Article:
The other items were the same. The pencil was lost in the cafeteria after fourth grade’s lunch, the lost Barbie outfit was found in the kindergarten room after hours three days after it was lost. Each one was notated, and if he knew whose it might be, he added a name or initials.

She moved forward in time. She saw the fads as they happened, Pet Rocks and Tomagachis. She found N’Sync folders and other items tucked away, all lost by students and found or donated by teachers. It was an amazing sight, but she had to pull away. She’d lost three hours looking through things, but she needed real answers.

As she stepped into the Sugar Bowl, she recognized Principal Haney from the signature blue suit in his photographs. She slid across from him and found a plate of fries before him. He gestured for her to join him, and her starvation took over. She ate mindlessly until there was a huge hole on the plate free from fries. She blushed self-consciously and wiped her mouth from a napkin she pulled from the shiny dispenser at the head of the table.

“I found something today that I need answers about,” she said when she was ready.

Principal Haney smiled, “I know already. John told me about his collection and that he was going to make sure someone very important ended up with it. I assume now that he meant you.”

“Yes,” she smiled, looking up as a Coke was place beside her. She thanked the deliver from afar with a nod as she took a deep sip. “It’s filled with items from all the way back, I guess. I don’t know exactly when he started.”

“He told me he only started collecting a year after he started. There were so many forgotten items he discovered, and soon teachers noticed and added specimens. It was a sight, but I always wondered what he did with the items. Were they in his home?”

“No, he packed up everything and sent it our way, but most of it he donated to local thrift stores and charities,” she replied before telling him about the unit.

Haney’s eyes lit up, “An entire unit filled with items? I know what I have to do,” he said, pulling out a smartphone. He didn’t narrate his actions, but after some tapping and buzzing as she continued to inhale fries, he asked if she’d be there the next night. Teenaged rebellion took over and she gladly said she would be.


Candles lit up the evening. Rebellion only went so far, and John Morris’s daughter was there among the crowd. When her daughter told her, she knew she had to be there. She knew it would be special even if Haney was being so secretive.

People were everywhere. Former students mingled with former educators, all of them chatting about the janitor they all knew and loved, gone too soon. Some of the students were still kids, their parents gathering as the children mingled with their friends. John’s family felt for them, but they were hurting all the same: This community knew their father and grandfather, but they did not.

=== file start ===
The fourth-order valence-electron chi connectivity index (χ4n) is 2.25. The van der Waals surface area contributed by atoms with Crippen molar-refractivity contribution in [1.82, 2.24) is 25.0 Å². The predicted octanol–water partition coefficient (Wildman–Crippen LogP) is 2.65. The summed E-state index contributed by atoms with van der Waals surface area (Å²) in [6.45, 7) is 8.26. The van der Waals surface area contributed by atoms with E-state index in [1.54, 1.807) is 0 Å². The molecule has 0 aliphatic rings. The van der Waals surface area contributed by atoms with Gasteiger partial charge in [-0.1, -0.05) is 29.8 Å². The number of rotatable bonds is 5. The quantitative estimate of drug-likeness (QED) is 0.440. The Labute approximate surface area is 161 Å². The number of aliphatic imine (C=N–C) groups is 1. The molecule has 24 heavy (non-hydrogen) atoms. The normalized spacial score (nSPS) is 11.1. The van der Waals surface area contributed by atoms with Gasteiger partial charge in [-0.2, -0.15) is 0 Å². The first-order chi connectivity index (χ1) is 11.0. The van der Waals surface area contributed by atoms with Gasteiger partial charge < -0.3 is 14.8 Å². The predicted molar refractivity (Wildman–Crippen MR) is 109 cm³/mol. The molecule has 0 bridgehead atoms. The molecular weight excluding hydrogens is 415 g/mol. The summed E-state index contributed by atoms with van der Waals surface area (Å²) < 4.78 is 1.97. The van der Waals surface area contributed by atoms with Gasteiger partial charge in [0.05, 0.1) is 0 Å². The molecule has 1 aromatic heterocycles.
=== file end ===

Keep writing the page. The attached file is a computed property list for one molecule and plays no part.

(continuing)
Soon the ceremony started, and Principal Haney used a very temperamental megaphone to give a speech to the crowd. The storage unit was behind him, closed from public eyes, but soon it was opened, and Haney himself accepted boxes from a woman identified as the school’s secretary, Mrs. Tingley.

Every box was opened, its contents held up and photographed by some of the young kids, a boy in a grey sweater they realized was named Brain. Then the note was read, and a smart-looking girl with frizzy hair typed the note into a small laptop. This pattern repeated, and they couldn’t help but notice small gasps from people who realized those items were theirs.

But none were returned to their original owners. They were the items of John Morris, tucked away as a time capsule for others to retrieve years later. This was something that had to continue, and soon the nature of that phone call was revealed.

Boxes were not returned to the unit. Instead they were carefully placed into a U-Haul and taken to Lakewood Elementary, where a small unused classroom was going to become a museum to the items. Each one would be showcased online thanks to Brain and Sue Ellen’s works, but only one set at a time would be displayed in the room. Visitors could schedule times to come in and see the items, but none would leave. They were John Morris’s, and now Lakewood Elementary would see to the well-being of those items personally.

His daughter and granddaughter were grateful for the kind gesture, but soon they were heading back home, their hearts heavy with memories and the regret of not being there. But at least they knew how happy he was, and how much his work affected him, as well as the community he served.


A/N: For my Summer 100 One-Shot Challenge. Hope you guys enjoyed this. Can also be found on my account here.